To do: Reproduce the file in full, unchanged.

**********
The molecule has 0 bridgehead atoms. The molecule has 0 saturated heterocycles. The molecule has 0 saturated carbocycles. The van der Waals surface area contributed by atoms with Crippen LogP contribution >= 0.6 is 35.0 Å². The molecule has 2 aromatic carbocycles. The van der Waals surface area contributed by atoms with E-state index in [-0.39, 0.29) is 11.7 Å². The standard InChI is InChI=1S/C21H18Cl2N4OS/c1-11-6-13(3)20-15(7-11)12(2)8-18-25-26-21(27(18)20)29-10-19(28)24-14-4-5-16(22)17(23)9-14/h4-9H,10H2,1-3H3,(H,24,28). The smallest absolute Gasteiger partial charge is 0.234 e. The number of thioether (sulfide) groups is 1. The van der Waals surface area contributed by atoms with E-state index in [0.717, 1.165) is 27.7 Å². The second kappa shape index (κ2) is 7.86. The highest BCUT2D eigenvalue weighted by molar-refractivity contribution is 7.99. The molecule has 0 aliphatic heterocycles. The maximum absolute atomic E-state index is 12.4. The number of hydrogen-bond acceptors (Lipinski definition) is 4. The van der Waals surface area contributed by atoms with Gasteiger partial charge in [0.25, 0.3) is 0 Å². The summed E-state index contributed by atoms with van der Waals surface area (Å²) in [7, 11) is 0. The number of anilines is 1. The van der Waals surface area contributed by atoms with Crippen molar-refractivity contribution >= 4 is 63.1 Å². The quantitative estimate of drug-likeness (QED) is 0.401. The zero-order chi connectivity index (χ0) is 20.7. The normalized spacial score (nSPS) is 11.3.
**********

The molecule has 0 bridgehead atoms. The molecule has 0 saturated heterocycles. The molecule has 0 saturated carbocycles. The van der Waals surface area contributed by atoms with Crippen LogP contribution >= 0.6 is 35.0 Å². The molecule has 2 aromatic carbocycles. The van der Waals surface area contributed by atoms with E-state index in [-0.39, 0.29) is 11.7 Å². The standard InChI is InChI=1S/C21H18Cl2N4OS/c1-11-6-13(3)20-15(7-11)12(2)8-18-25-26-21(27(18)20)29-10-19(28)24-14-4-5-16(22)17(23)9-14/h4-9H,10H2,1-3H3,(H,24,28). The smallest absolute Gasteiger partial charge is 0.234 e. The number of thioether (sulfide) groups is 1. The van der Waals surface area contributed by atoms with E-state index in [0.717, 1.165) is 27.7 Å². The second kappa shape index (κ2) is 7.86. The highest BCUT2D eigenvalue weighted by molar-refractivity contribution is 7.99. The molecule has 0 aliphatic heterocycles. The maximum absolute atomic E-state index is 12.4. The number of hydrogen-bond acceptors (Lipinski definition) is 4. The van der Waals surface area contributed by atoms with Gasteiger partial charge in [0.25, 0.3) is 0 Å². The summed E-state index contributed by atoms with van der Waals surface area (Å²) in [7, 11) is 0. The number of anilines is 1. The van der Waals surface area contributed by atoms with Crippen molar-refractivity contribution >= 4 is 63.1 Å². The quantitative estimate of drug-likeness (QED) is 0.401. The zero-order chi connectivity index (χ0) is 20.7. The normalized spacial score (nSPS) is 11.3.